A new vaccine could protect chickens against future outbreaks of highly pathogenic avian influenza (HPAI) at hatch.
The potential avian flu vaccine activates antigens to create a protective immune response in the bird. It can also avoid interference from maternal antibodies. Typically, antibodies help boost the immunity of the chicks at hatch, however, they can also decrease the effectiveness of vaccination.
“Maternally derived antibodies interfere with vaccination by masking epitopes of the vaccine antigen in a manner that does not provide protection against the antigen-bearing virus. This masking hinders the ability of the host immune system to generate neutralizing antibodies to the vaccine antigen,” Munir Iqbal, Head of the Pirbright Institute’s Avian Influenza Virus group, said.
In a study published in npj Vaccines, the new vaccine design protected chicks against the H9N2 strain of avian influenza and was not affected by maternal antibodies.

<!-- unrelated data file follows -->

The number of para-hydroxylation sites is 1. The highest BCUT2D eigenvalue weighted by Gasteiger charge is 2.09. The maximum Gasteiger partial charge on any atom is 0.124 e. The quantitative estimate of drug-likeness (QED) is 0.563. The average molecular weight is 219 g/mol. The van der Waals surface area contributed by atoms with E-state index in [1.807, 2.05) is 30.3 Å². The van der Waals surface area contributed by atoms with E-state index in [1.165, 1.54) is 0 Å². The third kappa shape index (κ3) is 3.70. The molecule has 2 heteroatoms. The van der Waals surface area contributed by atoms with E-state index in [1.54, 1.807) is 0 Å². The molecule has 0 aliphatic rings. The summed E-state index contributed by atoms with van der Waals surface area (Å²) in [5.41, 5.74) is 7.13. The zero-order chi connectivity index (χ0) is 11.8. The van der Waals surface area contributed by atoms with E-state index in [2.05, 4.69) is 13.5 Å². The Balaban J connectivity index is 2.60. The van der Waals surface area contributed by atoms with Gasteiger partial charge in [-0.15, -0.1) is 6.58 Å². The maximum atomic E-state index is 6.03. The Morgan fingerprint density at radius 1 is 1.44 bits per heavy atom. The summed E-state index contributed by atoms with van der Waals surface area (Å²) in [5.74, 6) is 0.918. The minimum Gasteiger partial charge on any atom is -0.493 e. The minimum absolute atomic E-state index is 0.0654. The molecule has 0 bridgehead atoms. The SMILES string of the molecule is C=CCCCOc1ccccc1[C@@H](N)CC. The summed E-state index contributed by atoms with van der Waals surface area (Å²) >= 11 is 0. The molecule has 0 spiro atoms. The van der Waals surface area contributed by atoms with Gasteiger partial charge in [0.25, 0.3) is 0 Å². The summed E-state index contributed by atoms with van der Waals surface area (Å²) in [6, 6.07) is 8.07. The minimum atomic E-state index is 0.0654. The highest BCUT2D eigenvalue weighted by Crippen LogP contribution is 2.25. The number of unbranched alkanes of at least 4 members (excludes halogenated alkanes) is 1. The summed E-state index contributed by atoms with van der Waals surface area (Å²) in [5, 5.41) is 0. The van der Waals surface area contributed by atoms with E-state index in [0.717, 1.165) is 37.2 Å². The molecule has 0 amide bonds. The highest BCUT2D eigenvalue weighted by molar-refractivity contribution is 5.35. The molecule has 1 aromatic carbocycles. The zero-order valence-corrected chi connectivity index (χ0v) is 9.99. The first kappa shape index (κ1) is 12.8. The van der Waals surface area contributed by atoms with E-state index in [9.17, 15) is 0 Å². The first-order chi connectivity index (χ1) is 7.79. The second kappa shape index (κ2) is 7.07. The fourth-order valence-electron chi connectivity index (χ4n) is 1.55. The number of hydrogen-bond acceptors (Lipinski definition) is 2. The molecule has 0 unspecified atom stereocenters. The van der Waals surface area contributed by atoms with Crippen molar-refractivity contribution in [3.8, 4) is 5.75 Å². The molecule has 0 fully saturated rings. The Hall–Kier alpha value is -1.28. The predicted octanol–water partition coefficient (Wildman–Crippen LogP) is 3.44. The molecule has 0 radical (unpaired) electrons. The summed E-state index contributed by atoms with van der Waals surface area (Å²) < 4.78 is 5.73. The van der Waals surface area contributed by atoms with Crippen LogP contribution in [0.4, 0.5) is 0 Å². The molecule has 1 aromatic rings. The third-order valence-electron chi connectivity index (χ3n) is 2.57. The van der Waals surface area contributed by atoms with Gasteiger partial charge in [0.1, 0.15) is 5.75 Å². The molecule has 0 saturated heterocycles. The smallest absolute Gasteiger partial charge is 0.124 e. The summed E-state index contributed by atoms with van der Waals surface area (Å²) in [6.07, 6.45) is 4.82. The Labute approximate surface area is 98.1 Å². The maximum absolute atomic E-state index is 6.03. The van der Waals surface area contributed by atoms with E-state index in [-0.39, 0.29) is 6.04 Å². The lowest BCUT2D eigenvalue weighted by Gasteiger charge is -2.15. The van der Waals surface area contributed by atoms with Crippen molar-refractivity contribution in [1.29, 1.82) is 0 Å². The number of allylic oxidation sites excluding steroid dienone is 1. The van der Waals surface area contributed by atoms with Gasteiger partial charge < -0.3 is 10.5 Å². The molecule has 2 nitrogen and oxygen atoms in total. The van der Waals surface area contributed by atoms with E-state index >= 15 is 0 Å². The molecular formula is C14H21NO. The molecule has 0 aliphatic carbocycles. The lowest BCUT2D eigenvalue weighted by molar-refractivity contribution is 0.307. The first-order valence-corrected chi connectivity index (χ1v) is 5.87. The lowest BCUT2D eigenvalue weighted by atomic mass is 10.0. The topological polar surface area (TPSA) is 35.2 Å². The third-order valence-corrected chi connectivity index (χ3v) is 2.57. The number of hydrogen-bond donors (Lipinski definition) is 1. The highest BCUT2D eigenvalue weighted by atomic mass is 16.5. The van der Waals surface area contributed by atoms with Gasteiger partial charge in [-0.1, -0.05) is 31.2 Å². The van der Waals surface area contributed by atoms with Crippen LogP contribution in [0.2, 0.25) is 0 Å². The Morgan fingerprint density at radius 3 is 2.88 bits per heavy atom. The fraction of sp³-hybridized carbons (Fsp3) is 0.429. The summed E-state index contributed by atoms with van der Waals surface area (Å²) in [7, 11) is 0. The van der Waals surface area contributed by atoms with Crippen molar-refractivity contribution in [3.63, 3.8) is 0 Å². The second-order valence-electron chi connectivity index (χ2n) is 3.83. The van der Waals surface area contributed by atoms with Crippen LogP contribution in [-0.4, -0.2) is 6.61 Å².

“The active ingredient in conventional vaccines are viruses that have been inactivated to be non-infectious. The active ingredient in this vaccine is protein derived from a component of the same virus. At no stage, is it infectious,” explained Iqbal.
“This technology is a more targeted and direct approach of immunization compared to conventional inactivated vaccines.”
The technology, known as a targeted antigen delivery vaccine, is also easier and less costly to produce than previous avian flu vaccines, the researchers said.
HPAI outbreak in the U.S.
This discovery could one day aid poultry producers in the U.S., who are currently experiencing the worst outbreak of HPAI since 2015.
So far in 2022, HPAI has been confirmed in commercial poultry flocks in the following states: North Dakota, Kentucky, Delaware, Maryland, Missouri, Iowa, Wisconsin, South Dakota, Indiana, North Carolina, Minnesota and Texas. The Texas case involved pheasants. The virus has also been confirmed in the Canadian provinces of Ontario and Nova Scotia.
To learn more about HPAI cases in North American commercial poultry flocks, see an interactive map on WATTPoultry.com.
Read our ongoing coverage of the global avian influenza outbreak.